The town has a varied style product available, from the more modern fringe locations dominated by 1990 to 2010 built traditional brick homes to the more sought after inner town locations which feature the quintessential character homes of the early 1900s. There is very limited unit product available, typical of older established rural towns. What is available is modest and entry level value is $250,000 to $300,000. Entry level homes will be varied in style, either original cottage or semimodern, brick-and-tile which will set you back in the order of $400,000 to $450,000. A character home in a central town location will start around the $700,000 mark and top out around the $950,000 to $1 million.

For the investor, this area is riskier. The economics of a small rural township don’t provide for the infrastructure or jobs to support high income levels and those reliant on commuting to work or conducting internet-based tasks aren’t well catered for either. The area has seen some strong capital growth over recent years, driven by the general market uplift and out of town tree changers. The fear is that now the capital city markets are on the decline, the buyer pool from these markets will decrease, creating softer market conditions.

Chat with a Smartline Coffs Harbour Mortgage Broker today.

Albury Property Market

Location in Albury is predominantly focused on proximity to the CBD and shopping or view, aspect and street appeal. Like many expanding regional cities, Albury’s core features older homes and units and as you increase the radius from the centre, homes become younger and are brand spanking new by the time you reach the outer rings of the city, so location predetermines the age of the majority of stock available.

Central Albury offers the highest proportion of period homes circa 1900 to 1940, a limited number of older units circa 1950 to 1980 and a scattering of modern homes and townhouses. With old homes you have old streets which means gorgeous tree lined avenues full of character dwellings, a good proportion now highly renovated and extended. Sometimes it is difficult to get a full picture of what is happening in this highly sought after location due to the number of off market transactions occurring. Often a chat with a resident can unleash more market info than from the local agent. There is a limited supply of these properties and they do not come to market very often and do not last long when they do, being very popular with young professionals, families and downsizers or farmers retiring with cash to spend.

The entry-level in Central Albury has increased significantly in the past three to five years. Units remain well priced and entry level is approximately $200,000 for an unrenovated, 1980s, two-bedroom, one-bathroom, one-car unit and approximately $500,00 to $550,000 for an unrenovated, possibly original condition, circa 1920 to 1940 three-bedroom, one-bathroom brick cottage. These properties generally have one of two features – super close to the CBD or super great street appeal.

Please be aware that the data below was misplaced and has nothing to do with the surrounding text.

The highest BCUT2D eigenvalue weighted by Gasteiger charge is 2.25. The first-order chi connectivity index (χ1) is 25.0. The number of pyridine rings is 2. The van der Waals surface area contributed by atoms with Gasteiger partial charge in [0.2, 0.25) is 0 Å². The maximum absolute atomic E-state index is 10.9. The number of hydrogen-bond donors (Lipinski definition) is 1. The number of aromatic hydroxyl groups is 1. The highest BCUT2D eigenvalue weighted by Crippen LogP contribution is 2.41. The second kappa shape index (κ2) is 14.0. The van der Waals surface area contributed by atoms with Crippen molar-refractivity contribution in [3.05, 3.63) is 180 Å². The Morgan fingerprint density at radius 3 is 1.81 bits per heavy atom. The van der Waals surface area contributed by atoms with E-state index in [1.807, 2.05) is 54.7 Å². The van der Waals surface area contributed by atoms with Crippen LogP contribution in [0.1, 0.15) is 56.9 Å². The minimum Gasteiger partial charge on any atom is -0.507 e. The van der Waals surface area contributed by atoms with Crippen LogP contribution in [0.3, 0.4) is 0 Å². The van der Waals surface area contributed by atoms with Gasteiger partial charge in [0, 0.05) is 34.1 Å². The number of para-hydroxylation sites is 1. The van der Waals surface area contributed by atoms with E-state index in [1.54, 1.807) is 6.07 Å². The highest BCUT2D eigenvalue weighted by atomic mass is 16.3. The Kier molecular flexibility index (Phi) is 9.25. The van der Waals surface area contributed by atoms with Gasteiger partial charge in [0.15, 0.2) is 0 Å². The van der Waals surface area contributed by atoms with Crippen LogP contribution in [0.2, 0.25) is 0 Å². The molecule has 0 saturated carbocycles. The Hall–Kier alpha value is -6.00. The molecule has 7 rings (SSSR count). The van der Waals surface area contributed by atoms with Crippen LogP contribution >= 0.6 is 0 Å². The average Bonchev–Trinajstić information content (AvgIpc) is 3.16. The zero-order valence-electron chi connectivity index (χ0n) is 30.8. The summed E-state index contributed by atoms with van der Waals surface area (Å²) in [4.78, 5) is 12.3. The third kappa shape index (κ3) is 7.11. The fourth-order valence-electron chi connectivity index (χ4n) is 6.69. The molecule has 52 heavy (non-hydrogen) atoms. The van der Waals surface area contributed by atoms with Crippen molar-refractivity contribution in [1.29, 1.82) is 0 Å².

The compromise for entry level in Central Albury is living in an old dwelling with basic fit out requiring complete renovation and no budget to do it. This is fine if you are patient and happy to wait for the next lift in prices where we have seen unrenovated homes increase from around $300,000 to $500,000, meaning there was nearly as much uplift from holding and not renovating as there was from the complete do over, or alternatively enjoying the increased equity over a relatively short time period enabling the call to the master builder for a quotation for an addition or renovation. More patience again, these builders mirror the central Albury scenario of limited supply and high demand and a wait list for the really good ones. There is speculation at present on whether this market segment will sustain the profile of who is entering the market, however what is clear is if you need $500,000 to get in, a recent sale at $540,000 for a circa 1920, brick three-bedroom,one-bathroom, one-car in basic condition on 629 square metres and $400,000 to renovate and the recent ground breaking sale at $965,000 for a circa 1934, red brick, highly renovated and extended five-bedroom, two-bathroom, two-car with pool on 764 square metre level block with no views located on the fringe of the Central Albury hot spot will have to become the norm not the exception. If this happens, there will be no real discussion required on snagging a champagne location with a beer budget on what we call the flat of Central Albury.

Of course, this makes what is happening in areas either within close proximity to blue ribbon central Albury or areas with similar aged housing stock very interesting. And before looking a little further afield, the areas next to central Albury are now being marketed as central as well, as the market considers how to get into the second or third best option. The housing stock changes, it is more mixed, with fewer circa 1900 to 1940 stock, but a great mix with circa 1945 to 1975 dwellings trading on slope for some very nice local and city skyline views. This area, dubbed Forrest Hill by locals, is north-west of central. Some of it is walkable to town, but the real appeal is the interesting housing stock (the largest supply of art decos in town – the most recent sale at $585,000 was a circa 1950, three-bedroom, one-bathroom, one-car in good but original condition, within walking distance from town on 1,098 square metres), larger homes that may only need renovating not full additions and homes that were usually built to capitalise on the views they have and provide under house storage too. This area is popular with people still determined to shun suburbia but locked out of the flat. Beer is on the way out here too. Remodelling homes on hills is pricey but we are seeing the rewards for those with the deep pockets to do so, with a recent sale of $1.08 million for a for a circa 1965, highly renovated, five-bedroom, threebathroom, four-car with pool and terrific views setting a new bar for this area. Entry here is craft beer only.